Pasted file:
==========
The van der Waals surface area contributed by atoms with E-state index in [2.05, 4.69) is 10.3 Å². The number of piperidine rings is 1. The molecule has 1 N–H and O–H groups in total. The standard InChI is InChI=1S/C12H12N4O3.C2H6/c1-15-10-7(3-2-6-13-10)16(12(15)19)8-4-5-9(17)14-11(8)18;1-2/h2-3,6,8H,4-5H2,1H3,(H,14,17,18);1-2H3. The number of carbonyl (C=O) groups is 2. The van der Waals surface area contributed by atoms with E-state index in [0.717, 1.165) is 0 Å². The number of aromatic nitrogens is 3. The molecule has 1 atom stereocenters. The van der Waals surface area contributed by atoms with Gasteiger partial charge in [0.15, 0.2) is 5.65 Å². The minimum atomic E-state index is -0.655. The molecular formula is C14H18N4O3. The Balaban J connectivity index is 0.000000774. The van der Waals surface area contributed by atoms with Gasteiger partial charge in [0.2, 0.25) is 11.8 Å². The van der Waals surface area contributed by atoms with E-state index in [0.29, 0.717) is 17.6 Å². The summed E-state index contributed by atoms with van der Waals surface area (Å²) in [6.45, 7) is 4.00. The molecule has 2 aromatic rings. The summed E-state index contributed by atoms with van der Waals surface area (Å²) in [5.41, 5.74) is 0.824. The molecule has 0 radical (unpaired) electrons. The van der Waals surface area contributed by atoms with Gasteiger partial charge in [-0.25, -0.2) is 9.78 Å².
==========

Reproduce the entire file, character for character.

The van der Waals surface area contributed by atoms with E-state index in [2.05, 4.69) is 10.3 Å². The number of piperidine rings is 1. The molecule has 1 N–H and O–H groups in total. The standard InChI is InChI=1S/C12H12N4O3.C2H6/c1-15-10-7(3-2-6-13-10)16(12(15)19)8-4-5-9(17)14-11(8)18;1-2/h2-3,6,8H,4-5H2,1H3,(H,14,17,18);1-2H3. The number of carbonyl (C=O) groups is 2. The van der Waals surface area contributed by atoms with E-state index in [0.717, 1.165) is 0 Å². The number of aromatic nitrogens is 3. The molecule has 1 atom stereocenters. The van der Waals surface area contributed by atoms with Gasteiger partial charge in [0.15, 0.2) is 5.65 Å². The minimum atomic E-state index is -0.655. The molecular formula is C14H18N4O3. The Balaban J connectivity index is 0.000000774. The van der Waals surface area contributed by atoms with Gasteiger partial charge in [0.2, 0.25) is 11.8 Å². The van der Waals surface area contributed by atoms with E-state index in [0.29, 0.717) is 17.6 Å². The summed E-state index contributed by atoms with van der Waals surface area (Å²) in [6.45, 7) is 4.00. The molecule has 2 aromatic rings. The summed E-state index contributed by atoms with van der Waals surface area (Å²) in [5.41, 5.74) is 0.824. The molecule has 0 radical (unpaired) electrons. The van der Waals surface area contributed by atoms with Gasteiger partial charge in [-0.25, -0.2) is 9.78 Å².